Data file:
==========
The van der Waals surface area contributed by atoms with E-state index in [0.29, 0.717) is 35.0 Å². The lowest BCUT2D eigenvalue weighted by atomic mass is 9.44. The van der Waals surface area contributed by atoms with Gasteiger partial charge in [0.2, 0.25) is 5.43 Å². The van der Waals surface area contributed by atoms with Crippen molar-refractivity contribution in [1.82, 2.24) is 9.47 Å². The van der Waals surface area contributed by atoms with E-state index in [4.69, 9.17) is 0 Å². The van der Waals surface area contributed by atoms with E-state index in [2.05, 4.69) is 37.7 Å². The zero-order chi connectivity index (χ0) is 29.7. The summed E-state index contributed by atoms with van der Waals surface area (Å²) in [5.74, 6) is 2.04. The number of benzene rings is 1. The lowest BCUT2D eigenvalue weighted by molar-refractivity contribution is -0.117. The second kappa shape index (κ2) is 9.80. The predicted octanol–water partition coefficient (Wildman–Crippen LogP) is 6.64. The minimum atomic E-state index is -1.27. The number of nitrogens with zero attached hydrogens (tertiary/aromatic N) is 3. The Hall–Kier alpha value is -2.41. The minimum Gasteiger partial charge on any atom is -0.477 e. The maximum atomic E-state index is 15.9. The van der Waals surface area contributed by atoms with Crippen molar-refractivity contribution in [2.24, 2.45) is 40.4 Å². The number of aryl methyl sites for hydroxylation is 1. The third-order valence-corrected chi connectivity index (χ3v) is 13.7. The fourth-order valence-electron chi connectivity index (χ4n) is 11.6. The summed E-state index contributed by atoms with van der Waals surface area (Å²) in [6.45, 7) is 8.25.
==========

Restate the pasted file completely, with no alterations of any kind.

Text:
The van der Waals surface area contributed by atoms with E-state index in [0.29, 0.717) is 35.0 Å². The lowest BCUT2D eigenvalue weighted by atomic mass is 9.44. The van der Waals surface area contributed by atoms with Gasteiger partial charge in [0.2, 0.25) is 5.43 Å². The van der Waals surface area contributed by atoms with Crippen molar-refractivity contribution in [1.82, 2.24) is 9.47 Å². The van der Waals surface area contributed by atoms with E-state index in [4.69, 9.17) is 0 Å². The van der Waals surface area contributed by atoms with E-state index in [2.05, 4.69) is 37.7 Å². The zero-order chi connectivity index (χ0) is 29.7. The summed E-state index contributed by atoms with van der Waals surface area (Å²) in [5.74, 6) is 2.04. The number of benzene rings is 1. The lowest BCUT2D eigenvalue weighted by molar-refractivity contribution is -0.117. The second kappa shape index (κ2) is 9.80. The predicted octanol–water partition coefficient (Wildman–Crippen LogP) is 6.64. The minimum atomic E-state index is -1.27. The number of nitrogens with zero attached hydrogens (tertiary/aromatic N) is 3. The Hall–Kier alpha value is -2.41. The minimum Gasteiger partial charge on any atom is -0.477 e. The maximum atomic E-state index is 15.9. The van der Waals surface area contributed by atoms with Crippen molar-refractivity contribution in [2.24, 2.45) is 40.4 Å². The number of aryl methyl sites for hydroxylation is 1. The third-order valence-corrected chi connectivity index (χ3v) is 13.7. The fourth-order valence-electron chi connectivity index (χ4n) is 11.6. The summed E-state index contributed by atoms with van der Waals surface area (Å²) in [6.45, 7) is 8.25.